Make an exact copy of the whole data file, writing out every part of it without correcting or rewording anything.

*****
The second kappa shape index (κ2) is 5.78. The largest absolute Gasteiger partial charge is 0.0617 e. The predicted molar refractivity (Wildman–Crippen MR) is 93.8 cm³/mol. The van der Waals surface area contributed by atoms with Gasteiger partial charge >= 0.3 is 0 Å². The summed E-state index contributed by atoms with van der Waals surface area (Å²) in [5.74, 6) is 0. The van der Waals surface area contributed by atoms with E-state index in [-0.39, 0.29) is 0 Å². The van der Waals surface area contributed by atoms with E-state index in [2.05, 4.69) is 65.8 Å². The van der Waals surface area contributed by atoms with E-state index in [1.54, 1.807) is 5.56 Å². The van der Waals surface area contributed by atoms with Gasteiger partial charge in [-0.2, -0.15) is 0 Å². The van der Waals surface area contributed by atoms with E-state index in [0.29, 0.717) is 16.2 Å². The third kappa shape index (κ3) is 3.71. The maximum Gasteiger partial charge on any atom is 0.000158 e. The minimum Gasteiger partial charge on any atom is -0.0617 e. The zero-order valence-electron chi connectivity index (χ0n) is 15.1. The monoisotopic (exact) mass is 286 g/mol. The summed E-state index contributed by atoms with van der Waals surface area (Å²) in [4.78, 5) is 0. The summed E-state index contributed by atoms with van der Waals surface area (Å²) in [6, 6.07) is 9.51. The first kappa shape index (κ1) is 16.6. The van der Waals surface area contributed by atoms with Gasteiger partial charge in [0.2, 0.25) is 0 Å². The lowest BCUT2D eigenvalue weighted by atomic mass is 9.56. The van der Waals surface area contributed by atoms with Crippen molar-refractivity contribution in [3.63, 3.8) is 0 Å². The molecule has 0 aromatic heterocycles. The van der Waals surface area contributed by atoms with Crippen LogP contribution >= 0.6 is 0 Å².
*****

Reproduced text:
The second kappa shape index (κ2) is 5.78. The largest absolute Gasteiger partial charge is 0.0617 e. The predicted molar refractivity (Wildman–Crippen MR) is 93.8 cm³/mol. The van der Waals surface area contributed by atoms with Gasteiger partial charge >= 0.3 is 0 Å². The summed E-state index contributed by atoms with van der Waals surface area (Å²) in [5.74, 6) is 0. The van der Waals surface area contributed by atoms with E-state index in [-0.39, 0.29) is 0 Å². The van der Waals surface area contributed by atoms with E-state index in [2.05, 4.69) is 65.8 Å². The van der Waals surface area contributed by atoms with E-state index in [1.54, 1.807) is 5.56 Å². The van der Waals surface area contributed by atoms with Gasteiger partial charge in [-0.2, -0.15) is 0 Å². The van der Waals surface area contributed by atoms with E-state index in [0.29, 0.717) is 16.2 Å². The third kappa shape index (κ3) is 3.71. The maximum Gasteiger partial charge on any atom is 0.000158 e. The minimum Gasteiger partial charge on any atom is -0.0617 e. The zero-order valence-electron chi connectivity index (χ0n) is 15.1. The monoisotopic (exact) mass is 286 g/mol. The summed E-state index contributed by atoms with van der Waals surface area (Å²) in [4.78, 5) is 0. The summed E-state index contributed by atoms with van der Waals surface area (Å²) in [6, 6.07) is 9.51. The first kappa shape index (κ1) is 16.6. The van der Waals surface area contributed by atoms with Gasteiger partial charge in [0.2, 0.25) is 0 Å². The lowest BCUT2D eigenvalue weighted by atomic mass is 9.56. The van der Waals surface area contributed by atoms with Crippen molar-refractivity contribution in [3.63, 3.8) is 0 Å². The molecule has 0 aromatic heterocycles. The van der Waals surface area contributed by atoms with Crippen LogP contribution >= 0.6 is 0 Å².